Similar to the photography example, and in my opinion as a coach, I believe finding your niche market lets you speak with clarity to a specific audience in a way that a generalist does not. It’s extremely difficult to craft a message that resonates with everyone. But I believe that when you pinpoint issues and provide solutions for a target audience, that’s when you’ve found your people and built something of value that others will want to purchase. 


I used to use a more generalist approach to my coaching practice, and it was working. However, I came to realize that I have valuable expertise and experience relevant to creative entrepreneurs and that helping them get after their desire to build a business is something I am extremely passionate about. And that, right there, is the key to finding the focus or niche for your own creative venture.

  • What are you passionate about? What do you enjoy doing? What makes you lose track of time?
  • What makes you unique? What experiences and expertise do you have? How are you different from others that have similar experiences or expertise?
  • What skills and abilities do you have to offer? Where is the gap in the market related to your creative skills?
  • What do you wish was available for you to purchase? What product or service have you looked for and not been able to find?
  • What can you talk about for hours unscripted? What excites you and lights you up?

The answers to these questions are extremely helpful when figuring out where to focus your business venture. Whether you are a chef, a photographer, a dancer or a coach, find a niche that resonates with you and build an offer tailored to meet a need within that niche market. 

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Niching your business opens an opportunity to have a conversation with your target audience. It doesn’t mean you can’t serve others with the products and services you provide because it doesn’t exclude people outside your niche circle. Rather, it focuses your message and creates ease in your marketing because it’s designed with a key target in mind and is focused on providing a specific solution to a specific audience. It creates clarity in your messaging and the intent behind your offer. It also brings simplicity to your behind-the-scenes efforts because you are creating something that suits the particular niche market you’ve chosen, and speaks directly to that market. Blasting a generic, and potentially diluted message, that hopefully reaches whoever might be listening becomes a thing of the past.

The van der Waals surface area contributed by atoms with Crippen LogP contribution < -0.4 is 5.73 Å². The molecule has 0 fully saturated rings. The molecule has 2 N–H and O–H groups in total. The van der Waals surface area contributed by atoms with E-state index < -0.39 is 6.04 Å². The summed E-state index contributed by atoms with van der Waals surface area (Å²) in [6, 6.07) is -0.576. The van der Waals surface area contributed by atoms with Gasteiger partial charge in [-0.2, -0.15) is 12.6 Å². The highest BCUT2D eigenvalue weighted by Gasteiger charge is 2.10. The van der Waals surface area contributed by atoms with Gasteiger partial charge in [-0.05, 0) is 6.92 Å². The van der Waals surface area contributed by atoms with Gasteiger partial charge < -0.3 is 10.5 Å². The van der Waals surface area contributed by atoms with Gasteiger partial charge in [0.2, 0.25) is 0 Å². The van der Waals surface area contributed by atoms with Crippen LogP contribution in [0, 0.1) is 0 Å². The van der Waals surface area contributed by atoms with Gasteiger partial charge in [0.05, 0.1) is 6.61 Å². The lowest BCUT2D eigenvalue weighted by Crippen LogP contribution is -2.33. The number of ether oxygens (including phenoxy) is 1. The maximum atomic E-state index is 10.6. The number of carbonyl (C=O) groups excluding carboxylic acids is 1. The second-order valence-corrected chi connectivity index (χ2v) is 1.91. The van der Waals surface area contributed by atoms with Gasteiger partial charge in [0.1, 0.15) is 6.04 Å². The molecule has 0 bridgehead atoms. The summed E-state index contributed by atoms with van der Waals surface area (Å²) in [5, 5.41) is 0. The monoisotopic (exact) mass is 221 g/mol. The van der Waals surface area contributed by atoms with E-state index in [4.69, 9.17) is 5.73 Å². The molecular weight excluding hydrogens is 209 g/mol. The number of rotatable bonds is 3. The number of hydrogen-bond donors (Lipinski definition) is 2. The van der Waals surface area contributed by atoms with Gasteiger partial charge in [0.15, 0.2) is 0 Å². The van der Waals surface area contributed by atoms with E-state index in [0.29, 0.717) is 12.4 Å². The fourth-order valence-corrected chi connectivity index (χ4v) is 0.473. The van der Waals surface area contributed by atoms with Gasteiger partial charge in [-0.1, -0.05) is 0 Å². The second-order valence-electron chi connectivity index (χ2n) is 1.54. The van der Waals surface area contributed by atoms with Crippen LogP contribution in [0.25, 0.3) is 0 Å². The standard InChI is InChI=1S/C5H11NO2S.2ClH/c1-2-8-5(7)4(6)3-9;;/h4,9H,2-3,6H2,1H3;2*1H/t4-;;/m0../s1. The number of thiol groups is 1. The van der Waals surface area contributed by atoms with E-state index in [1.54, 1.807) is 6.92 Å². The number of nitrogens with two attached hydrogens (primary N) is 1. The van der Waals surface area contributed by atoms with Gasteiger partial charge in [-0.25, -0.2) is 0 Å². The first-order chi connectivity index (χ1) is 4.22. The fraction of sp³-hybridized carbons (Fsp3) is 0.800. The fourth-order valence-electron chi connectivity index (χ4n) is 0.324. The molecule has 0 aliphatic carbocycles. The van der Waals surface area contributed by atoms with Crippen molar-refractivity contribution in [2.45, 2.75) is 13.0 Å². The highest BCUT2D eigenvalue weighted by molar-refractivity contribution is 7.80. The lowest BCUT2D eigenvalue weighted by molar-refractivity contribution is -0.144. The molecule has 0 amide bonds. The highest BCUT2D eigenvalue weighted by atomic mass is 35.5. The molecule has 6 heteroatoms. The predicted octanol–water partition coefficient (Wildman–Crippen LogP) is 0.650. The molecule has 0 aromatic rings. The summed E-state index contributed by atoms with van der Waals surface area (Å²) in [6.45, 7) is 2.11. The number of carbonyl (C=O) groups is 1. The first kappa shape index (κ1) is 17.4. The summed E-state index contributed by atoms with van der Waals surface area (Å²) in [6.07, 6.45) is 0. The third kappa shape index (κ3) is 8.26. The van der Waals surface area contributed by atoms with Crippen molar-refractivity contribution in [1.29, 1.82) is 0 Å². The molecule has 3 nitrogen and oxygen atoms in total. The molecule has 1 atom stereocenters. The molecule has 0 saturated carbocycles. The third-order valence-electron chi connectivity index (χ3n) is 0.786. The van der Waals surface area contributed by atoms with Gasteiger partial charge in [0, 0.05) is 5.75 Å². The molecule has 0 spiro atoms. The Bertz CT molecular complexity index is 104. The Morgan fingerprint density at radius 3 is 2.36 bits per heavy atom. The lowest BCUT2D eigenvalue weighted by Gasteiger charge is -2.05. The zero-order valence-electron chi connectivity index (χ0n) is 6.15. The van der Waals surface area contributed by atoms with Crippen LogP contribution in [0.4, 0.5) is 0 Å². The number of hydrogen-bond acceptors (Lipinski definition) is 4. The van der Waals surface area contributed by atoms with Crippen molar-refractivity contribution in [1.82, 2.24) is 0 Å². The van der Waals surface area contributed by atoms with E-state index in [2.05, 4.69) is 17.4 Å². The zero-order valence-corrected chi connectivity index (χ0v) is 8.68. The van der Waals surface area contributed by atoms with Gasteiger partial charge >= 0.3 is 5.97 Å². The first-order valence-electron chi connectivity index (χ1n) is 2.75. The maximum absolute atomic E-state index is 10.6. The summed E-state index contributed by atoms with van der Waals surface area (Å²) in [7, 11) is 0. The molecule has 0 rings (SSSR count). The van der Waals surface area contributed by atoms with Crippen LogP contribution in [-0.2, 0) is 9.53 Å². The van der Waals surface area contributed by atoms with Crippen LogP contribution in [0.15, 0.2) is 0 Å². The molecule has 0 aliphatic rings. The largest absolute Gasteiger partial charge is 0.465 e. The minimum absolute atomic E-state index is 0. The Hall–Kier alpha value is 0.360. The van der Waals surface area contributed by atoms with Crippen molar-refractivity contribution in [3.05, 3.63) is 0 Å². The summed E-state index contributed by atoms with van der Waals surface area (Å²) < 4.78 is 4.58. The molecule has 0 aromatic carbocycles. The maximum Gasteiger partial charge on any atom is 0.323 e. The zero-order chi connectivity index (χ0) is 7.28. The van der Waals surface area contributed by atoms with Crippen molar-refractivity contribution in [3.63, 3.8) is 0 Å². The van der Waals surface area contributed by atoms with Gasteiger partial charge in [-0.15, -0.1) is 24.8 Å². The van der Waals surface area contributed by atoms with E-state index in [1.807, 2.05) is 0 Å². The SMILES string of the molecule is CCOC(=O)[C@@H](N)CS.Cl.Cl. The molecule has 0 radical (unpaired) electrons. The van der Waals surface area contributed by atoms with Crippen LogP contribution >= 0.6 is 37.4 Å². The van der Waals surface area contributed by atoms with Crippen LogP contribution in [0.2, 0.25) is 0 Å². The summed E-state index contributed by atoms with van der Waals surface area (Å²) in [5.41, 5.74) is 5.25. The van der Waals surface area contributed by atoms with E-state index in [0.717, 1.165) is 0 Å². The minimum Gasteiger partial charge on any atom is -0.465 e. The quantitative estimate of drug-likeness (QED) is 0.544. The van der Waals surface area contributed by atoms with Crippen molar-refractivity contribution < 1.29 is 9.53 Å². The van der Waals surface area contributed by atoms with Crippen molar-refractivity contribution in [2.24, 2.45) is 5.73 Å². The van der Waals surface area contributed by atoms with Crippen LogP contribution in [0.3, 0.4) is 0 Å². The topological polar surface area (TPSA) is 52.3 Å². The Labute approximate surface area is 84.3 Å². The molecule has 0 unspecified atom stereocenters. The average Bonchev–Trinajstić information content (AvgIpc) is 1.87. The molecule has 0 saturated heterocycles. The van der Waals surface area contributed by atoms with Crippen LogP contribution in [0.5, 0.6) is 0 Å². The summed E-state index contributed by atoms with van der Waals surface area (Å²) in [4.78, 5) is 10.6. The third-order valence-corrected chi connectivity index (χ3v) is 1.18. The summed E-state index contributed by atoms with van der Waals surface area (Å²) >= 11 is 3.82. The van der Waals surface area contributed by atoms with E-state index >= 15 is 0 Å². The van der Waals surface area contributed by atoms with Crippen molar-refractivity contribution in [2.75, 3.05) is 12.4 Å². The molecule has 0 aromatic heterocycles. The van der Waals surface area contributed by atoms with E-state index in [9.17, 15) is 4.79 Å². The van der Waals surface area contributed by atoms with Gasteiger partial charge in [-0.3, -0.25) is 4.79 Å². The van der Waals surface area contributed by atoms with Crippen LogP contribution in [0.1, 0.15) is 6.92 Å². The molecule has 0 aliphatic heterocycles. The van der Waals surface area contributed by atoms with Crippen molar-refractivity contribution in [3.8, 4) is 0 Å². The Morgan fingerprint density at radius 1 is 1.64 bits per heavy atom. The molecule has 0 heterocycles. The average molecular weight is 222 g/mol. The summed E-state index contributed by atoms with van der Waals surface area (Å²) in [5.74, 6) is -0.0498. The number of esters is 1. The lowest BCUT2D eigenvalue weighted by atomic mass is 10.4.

As a creative entrepreneur myself, I found that niching down allows me to really dig into becoming the go-to coach for creative entrepreneurs and build credibility in the coaching space for this specific market. Sure, I can coach anyone, and in fact, I do have clients who are not creative entrepreneurs. The interesting thing here is that these clients found me via marketing for the Business Academy for Creative Entrepreneurs. Even though I wasn’t directly speaking to them, something I said *still* spoke to them. I wasn’t ignoring or excluding them by speaking to creative entrepreneurs. Creative entrepreneurs are my niche, yes, but coaching is my business. 

So…what’s the answer to the million-dollar question?

You aren’t limiting yourself, your impact, or your business reach by choosing a target audience. But you may be limiting it by trying to be everything to everyone. 

By choosing a niche, you are carving out an area in the market where you want to thrive. You are intentionally building a space that lets you shine authentically. You’re letting yourself be true to your skills, your abilities, your training, your expertise, your experience, and your drive. Trying to build something for everyone is exhausting. Trying to build something for yourself is exhilarating. And odds are if you need it, others need it too.